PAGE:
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SkyWater Technology announces that it plans to open a $1.8 billion state-of-the-art semiconductor manufacturing facility in Discovery Park District at Purdue University marks a huge step forward for the American semiconductor industry, Purdue’s thriving innovation district and the university’s continued emergence as one of the principal drivers of the Indiana economy.
SkyWater (NASDAQ:SKYT), which expects to create 750 new direct jobs within five years after it opens, joins the likes of Saab, Rolls-Royce, major facilities and partnerships in hypersonics, Schweitzer Engineering Laboratories, Wabash, MediaTek and others in Discovery Park District, one of the most attractive and innovative environments in the Midwest.
“Today’s announcement marks a dramatic advance toward multiple strategic goals of Purdue’s last decade: enriched academic and career opportunities for our students; new research possibilities for our faculty; a transformed, more attractive environment on and adjacent to our campus; and the latest demonstration that Purdue and Greater Lafayette are now the hot new tech hub of a growing, diversifying Indiana economy,” said Purdue President Mitch Daniels. “Even for the place that specializes in them, this constitutes a genuine giant leap.”
Discovery Park District, a 400-acre, mixed-use development adjacent to Purdue University's West Lafayette campus, provides investing companies access to Purdue faculty experts in the semiconductor field, highly sought-after graduates prepared to work in the industry and vast Purdue research resources. In just its fourth year of existence, Discovery Park District offers proximity and access to interstate and state highways, and all the advantages of Indiana’s highly ranked business climate. Hundreds of jobs have been added to the local and regional economy, with companies choosing to locate next to the university’s cutting-edge research facilities, collaborators and primary investigators; a large-scale, high-quality talent pipeline; excellent cost of living; and business operations with access to the Wabash River’s strong water supply.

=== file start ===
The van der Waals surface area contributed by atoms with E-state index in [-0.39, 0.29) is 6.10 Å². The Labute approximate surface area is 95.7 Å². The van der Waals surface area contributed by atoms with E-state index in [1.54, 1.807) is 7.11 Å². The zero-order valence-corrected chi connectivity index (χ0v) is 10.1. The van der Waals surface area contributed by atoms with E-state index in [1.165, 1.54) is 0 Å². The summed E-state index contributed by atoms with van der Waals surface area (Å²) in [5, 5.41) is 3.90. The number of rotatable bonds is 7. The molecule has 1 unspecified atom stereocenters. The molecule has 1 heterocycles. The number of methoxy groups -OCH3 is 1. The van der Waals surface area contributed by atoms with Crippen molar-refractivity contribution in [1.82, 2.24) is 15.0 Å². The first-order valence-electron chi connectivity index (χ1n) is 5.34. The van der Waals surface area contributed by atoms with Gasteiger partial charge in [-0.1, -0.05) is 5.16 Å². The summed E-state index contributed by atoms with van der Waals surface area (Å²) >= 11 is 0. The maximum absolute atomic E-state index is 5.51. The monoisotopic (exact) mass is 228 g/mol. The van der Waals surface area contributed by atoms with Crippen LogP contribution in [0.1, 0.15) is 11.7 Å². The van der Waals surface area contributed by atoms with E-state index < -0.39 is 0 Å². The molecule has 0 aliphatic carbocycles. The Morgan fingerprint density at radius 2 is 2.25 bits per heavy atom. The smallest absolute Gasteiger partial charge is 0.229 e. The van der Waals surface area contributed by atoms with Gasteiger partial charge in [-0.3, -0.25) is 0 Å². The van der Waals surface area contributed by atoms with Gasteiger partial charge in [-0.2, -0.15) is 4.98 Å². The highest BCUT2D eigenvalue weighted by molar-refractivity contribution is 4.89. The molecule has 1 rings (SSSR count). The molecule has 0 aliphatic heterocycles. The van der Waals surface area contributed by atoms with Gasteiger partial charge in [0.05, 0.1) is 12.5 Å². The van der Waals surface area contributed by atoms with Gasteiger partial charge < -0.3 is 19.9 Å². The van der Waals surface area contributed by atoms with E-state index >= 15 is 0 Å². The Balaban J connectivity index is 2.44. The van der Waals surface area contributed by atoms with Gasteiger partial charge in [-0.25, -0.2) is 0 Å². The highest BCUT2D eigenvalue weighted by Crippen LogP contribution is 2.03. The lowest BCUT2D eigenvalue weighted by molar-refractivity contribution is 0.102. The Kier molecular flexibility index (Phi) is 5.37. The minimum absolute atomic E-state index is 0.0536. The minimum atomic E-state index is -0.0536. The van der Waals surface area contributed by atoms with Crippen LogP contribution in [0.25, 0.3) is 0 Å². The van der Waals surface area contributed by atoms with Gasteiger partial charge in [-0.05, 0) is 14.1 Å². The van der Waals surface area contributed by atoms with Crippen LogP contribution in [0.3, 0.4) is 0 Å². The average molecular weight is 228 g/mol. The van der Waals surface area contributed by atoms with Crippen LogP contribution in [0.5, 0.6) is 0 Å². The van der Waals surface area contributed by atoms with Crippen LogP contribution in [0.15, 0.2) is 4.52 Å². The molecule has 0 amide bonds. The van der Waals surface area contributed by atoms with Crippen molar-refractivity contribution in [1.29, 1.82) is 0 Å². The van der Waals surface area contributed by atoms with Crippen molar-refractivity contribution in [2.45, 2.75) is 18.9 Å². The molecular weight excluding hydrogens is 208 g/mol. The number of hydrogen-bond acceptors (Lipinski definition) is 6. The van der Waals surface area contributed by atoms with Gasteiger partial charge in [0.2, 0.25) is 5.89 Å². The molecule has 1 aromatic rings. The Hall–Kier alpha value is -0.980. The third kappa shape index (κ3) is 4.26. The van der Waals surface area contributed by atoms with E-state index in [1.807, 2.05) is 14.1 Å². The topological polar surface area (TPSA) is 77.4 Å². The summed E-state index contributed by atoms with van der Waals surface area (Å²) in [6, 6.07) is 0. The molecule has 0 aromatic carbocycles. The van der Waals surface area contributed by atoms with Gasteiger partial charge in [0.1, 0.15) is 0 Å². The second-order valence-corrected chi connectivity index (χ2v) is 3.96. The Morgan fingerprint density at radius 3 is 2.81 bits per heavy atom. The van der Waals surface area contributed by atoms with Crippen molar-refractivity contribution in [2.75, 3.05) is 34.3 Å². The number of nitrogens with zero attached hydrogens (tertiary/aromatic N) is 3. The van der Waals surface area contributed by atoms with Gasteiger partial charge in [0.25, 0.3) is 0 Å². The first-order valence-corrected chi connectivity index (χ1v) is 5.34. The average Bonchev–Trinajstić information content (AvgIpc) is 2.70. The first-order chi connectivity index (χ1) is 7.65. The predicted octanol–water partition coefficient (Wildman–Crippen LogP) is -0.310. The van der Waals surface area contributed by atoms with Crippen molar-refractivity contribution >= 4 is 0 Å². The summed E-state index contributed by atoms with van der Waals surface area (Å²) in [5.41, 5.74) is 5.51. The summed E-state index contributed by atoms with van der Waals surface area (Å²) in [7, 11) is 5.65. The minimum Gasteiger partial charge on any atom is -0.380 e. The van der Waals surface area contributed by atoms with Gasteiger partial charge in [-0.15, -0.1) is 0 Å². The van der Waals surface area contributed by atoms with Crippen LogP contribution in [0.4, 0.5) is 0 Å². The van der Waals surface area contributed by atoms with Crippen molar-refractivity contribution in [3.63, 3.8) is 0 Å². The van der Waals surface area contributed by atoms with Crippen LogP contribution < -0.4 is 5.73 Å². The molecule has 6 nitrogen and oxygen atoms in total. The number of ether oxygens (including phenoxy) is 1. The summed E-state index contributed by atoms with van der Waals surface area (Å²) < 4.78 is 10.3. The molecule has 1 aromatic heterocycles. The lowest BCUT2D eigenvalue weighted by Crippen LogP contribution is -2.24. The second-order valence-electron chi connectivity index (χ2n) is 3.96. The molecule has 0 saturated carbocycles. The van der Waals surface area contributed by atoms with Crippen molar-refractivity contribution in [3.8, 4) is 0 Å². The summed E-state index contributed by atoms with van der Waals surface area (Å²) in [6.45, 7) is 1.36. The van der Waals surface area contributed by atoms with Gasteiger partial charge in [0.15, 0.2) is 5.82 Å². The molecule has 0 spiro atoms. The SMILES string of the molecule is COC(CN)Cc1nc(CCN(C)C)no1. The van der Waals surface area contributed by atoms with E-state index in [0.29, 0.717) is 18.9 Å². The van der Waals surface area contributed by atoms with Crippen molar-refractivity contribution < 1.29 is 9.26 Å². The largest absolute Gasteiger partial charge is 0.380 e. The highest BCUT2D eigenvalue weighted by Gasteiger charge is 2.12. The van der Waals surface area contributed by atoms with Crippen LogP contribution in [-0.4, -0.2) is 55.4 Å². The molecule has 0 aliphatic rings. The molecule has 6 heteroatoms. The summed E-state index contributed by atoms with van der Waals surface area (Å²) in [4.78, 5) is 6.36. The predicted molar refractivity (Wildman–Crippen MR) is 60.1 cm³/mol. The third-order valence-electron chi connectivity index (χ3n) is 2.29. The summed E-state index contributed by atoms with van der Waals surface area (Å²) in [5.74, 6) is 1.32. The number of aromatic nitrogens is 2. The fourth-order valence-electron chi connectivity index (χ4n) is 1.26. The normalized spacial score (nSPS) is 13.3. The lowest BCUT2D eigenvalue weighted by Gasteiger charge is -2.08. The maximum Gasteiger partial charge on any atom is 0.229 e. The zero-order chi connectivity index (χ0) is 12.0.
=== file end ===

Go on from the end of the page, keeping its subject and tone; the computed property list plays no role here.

The unique town-gown collaboration that resulted in the redevelopment of West Lafayette’s State Street corridor was the key first step in creating Discovery Park District. With this new investment from SkyWater, the funds needed to pay off the obligations to the 231 Purdue TIF district, created as part of the State Street project, will be in hand more than a decade in advance.
Doing its part to address the global semiconductor shortage has been a priority at Purdue. In May, Purdue launched a comprehensive set of interdisciplinary degrees and credentials in semiconductors and microelectronics. The Semiconductor Degrees Program (SDP), the suite of innovative Purdue degrees and credentials, will educate both graduate and undergraduate students, in residence and online, enabling a quick ramp-up of skilled talent. In late June, Purdue began a partnership with MediaTek Inc., a leading global fabless chipmaker, to open the company's first semiconductor chip design center in the Midwest, to be housed in Discovery Park District.
The United States developed microchip technology in the 1950s, and its manufacturing output was 37% of the total global output in 1990. However, as manufacturing moved to East Asia — countries including China, Japan, South Korea and Taiwan — the U.S. global output of semiconductor manufacturing fell to 12% in 2021. The shift could lead to problems in the digital economy if the supply chain is disrupted.
As a solution, the U.S. Congress introduced the Creating Helpful Incentives to Produce Semiconductors for America Act, or CHIPS for America Act, on June 11, 2020. It supports the nation's research and development, manufacturing and supply chain security of semiconductors.